Let me tell you briefly why I don’t like rom-coms. Aside from their extremely conventional nature, I blame rom-coms for perpetuating a laundry list of negative stereotypes and behavior. Often, there’s a mean-spirited battle of the sexes that is supposed to be seen as playful, but rarely achieves that goal (an all-timer for a playful battle of the sexes done right: Much Ado About Nothing), there’s a best friend character on both the male and female sides who always undoubtedly gives terrible advice, and don’t forget the mother figure who might be nice if she wasn’t so overbearing. We think of “playing a part” abstractly sometimes, but it’s romantic comedies that show us just how formulaic and borderline robotic our roles in each other’s lives can be; quite literally, they are parts. And these parts seem to dictate how we interact with and react to one another, often to the detriment to our relationships. Rom-coms are absolutely a false representation of life, and they raise expectations and standards to levels that are altogether unachievable. It’s not healthy. Rom-coms are unhealthy. Do I need to reiterate?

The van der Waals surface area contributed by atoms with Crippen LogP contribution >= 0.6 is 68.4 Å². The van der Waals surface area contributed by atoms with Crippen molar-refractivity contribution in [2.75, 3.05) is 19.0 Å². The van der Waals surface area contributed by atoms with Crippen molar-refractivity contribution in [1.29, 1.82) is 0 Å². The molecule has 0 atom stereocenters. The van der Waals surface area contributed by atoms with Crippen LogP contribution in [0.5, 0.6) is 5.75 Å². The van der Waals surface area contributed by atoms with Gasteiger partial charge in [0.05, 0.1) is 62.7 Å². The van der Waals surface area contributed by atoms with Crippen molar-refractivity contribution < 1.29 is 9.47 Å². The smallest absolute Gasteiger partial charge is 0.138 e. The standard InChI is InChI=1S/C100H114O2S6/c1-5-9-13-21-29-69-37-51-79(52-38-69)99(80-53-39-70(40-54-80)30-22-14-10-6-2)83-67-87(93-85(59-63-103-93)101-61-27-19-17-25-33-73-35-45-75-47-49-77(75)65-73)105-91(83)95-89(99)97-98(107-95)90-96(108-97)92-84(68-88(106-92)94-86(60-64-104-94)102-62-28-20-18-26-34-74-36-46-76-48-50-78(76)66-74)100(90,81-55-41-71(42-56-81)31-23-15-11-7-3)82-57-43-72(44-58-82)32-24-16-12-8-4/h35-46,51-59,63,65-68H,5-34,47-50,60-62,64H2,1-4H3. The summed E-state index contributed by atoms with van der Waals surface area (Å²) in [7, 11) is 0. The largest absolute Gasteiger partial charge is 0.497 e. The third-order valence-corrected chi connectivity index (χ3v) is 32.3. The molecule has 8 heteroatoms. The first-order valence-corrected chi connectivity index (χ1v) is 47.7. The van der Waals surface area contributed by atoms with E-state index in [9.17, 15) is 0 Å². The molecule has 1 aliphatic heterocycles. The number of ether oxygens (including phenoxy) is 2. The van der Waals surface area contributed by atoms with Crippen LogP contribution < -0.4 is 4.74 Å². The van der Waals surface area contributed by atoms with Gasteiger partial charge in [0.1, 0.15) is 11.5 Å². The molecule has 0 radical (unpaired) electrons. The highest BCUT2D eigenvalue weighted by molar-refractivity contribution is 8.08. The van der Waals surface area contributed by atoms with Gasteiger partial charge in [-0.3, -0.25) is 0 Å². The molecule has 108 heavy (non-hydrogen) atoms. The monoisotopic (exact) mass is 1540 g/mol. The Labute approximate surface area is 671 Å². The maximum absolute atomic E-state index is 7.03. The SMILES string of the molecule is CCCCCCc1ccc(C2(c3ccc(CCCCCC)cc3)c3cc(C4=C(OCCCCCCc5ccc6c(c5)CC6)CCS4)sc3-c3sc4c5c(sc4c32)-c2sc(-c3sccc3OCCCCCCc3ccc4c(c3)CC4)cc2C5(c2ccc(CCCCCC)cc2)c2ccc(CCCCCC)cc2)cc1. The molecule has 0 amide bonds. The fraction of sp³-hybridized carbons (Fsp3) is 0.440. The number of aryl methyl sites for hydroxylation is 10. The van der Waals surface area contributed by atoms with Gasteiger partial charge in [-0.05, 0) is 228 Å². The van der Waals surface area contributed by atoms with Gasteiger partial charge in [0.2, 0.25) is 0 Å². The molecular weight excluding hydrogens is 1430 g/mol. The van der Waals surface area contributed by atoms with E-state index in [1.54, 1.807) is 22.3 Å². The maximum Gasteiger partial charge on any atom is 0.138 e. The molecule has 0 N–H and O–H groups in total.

But, like I said, I thought this one might be different. I thought it might have some substance beyond the surface level. And, while some of it does go against convention (Molly Shannon’s “quirky best friend” role is just as charming as it is underutilized), at almost every turn in the movie, I felt myself wincing at the unrealistic depiction of this star-crossed romance. As our two lovers endure missed opportunity after missed opportunity to actually be together (not just “together in love,” but literally in each other’s presence), I physically felt my stomach hurt as the predictability of this film was just too much (this is not a joke: rom-coms take me to an annoying emotional place where I’m both mad and queasy at the same time). Will Jonathan find the copy of Love In The Time Of Cholera that Sara wrote her name in? Will the five-dollar bill with Jonathan’s phone number written on it find its way back to Sara? Of course they will! But not before 75 minutes of relentless false leads and general dodging about.